A Bird’s-Eye View of the Blackout

By on August 22, 2003

Check out this incredible image of the NY blackout, as seen via satellite. Give you an idea of what things must have looked like before electricity.

Update: Upon further review, this is probably a fake. See below.

Update of the Update: It almost certainly IS a fake, but NOAA News has the real thing. (Thanks Keith!) Very cool. You can see how Toronto, Ottawa, Cleveland and Detroit basically disappear.

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Comments

  1. Well I’d say this is a fake just because a good portion of the area did have power back by this time, espcially in the Cleveland and Northeast Ohio area, for example we had our power back by 8pm just east of Cleveland and the rest of the suburban area did by 11pm or so, Also if you save this pic, open it in a phot editor then make it a negative the blackout area shows up white which shows that the photo was edited to show a blacked out area. Also the black out wasn’t 100% some areas never lost power thus some lights would show up in some areas A true and poorly done fake!

  2. Most satellite pics have a GMT time stamp, and if this was on local time, it would read EDT for Eastern Daylight Time, not EST for Eastern Standard Time.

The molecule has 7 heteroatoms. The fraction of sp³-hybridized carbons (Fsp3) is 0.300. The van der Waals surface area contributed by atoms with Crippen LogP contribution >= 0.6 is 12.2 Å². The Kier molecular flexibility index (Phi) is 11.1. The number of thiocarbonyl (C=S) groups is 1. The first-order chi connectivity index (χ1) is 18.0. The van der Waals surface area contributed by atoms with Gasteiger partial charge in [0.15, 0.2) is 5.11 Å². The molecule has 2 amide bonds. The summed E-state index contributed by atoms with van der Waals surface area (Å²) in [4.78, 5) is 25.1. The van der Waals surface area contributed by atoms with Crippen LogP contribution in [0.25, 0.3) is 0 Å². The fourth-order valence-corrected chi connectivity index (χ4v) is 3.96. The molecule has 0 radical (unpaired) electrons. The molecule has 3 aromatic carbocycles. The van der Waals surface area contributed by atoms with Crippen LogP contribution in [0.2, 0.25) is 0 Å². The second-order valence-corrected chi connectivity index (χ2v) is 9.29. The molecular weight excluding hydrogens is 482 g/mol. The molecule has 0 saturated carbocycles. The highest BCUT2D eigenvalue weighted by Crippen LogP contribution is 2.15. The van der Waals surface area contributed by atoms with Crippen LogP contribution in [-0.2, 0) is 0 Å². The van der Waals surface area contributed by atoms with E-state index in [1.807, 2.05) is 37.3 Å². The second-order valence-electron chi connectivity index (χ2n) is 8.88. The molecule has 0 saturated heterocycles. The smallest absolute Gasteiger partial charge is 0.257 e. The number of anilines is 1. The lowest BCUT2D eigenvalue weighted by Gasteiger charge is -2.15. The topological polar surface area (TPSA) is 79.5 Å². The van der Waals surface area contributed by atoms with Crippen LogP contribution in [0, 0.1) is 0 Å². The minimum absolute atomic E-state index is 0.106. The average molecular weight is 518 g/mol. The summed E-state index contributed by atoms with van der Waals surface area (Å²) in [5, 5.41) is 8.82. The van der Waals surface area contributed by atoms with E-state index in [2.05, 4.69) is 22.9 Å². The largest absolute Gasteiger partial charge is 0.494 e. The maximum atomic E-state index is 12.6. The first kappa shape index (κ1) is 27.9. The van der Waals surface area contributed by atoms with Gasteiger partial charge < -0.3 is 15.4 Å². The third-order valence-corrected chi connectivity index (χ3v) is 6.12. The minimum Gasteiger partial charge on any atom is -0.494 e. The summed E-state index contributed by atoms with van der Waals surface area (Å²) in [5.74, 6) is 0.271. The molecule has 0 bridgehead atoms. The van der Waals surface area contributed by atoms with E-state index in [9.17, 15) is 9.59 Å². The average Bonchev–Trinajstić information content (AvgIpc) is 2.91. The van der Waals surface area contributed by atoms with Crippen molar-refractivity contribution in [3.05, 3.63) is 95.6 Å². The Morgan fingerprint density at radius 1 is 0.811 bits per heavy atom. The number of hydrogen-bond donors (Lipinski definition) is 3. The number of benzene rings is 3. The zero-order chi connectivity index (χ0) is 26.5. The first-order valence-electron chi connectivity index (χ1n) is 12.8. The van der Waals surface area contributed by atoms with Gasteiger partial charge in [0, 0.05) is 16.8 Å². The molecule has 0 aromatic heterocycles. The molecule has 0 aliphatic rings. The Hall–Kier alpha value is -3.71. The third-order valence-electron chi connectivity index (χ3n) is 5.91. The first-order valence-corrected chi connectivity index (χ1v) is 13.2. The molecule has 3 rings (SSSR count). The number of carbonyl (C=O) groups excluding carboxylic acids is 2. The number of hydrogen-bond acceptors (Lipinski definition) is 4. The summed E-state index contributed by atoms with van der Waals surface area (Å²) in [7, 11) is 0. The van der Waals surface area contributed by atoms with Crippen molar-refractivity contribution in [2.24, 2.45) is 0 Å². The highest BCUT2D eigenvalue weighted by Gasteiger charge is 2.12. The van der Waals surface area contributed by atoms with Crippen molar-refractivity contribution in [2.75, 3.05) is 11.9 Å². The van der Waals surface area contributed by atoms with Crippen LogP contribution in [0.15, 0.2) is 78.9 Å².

3. Other indicators —

    There is no cloud cover obscuring lights anywhere over the North America. Not likely.

    The projection appears Mercator. If you look at geosat images, landforms appear to contract east to west as you go further north. Not so here. Why make the correction?

    The image appears to be a photoshop of a montage of night images taken by DMSP/NOAA low polar orbit satellites. This montage has been released by NOAA.

  4. Yeah, the ‘GEOSTAR’ image isn’t even in satellite coordinates, unless the alleged beast is in a Molinya (sp?) orbit. Mercator projection is a good guess. Never heard of a GEOSTAR, and I work in the field. (Have been in our DMSP control center).

    The spot in the ocean probably is Bermuda.

    I’ve flow across the US at night, and you can see the city lights diffusely through clouds. However, from space you would see large fuzzy bright areas where there are clouds. In fact I once saw a proposal to use the OLS (Operational Line Scanner) on the DMSP to act as a cloud transmission measurement device. Hard to do in practice since the low-light channel it is not calibrated.

  5. I thought this was a fake imediatly. Look at Lake Michigan and Michigan. Too much of the state is still lite up.

  6. Uhh… if it’s 11;15 PM Eastern, why is the west coast (and beyond) so dark at 8 PM in August?

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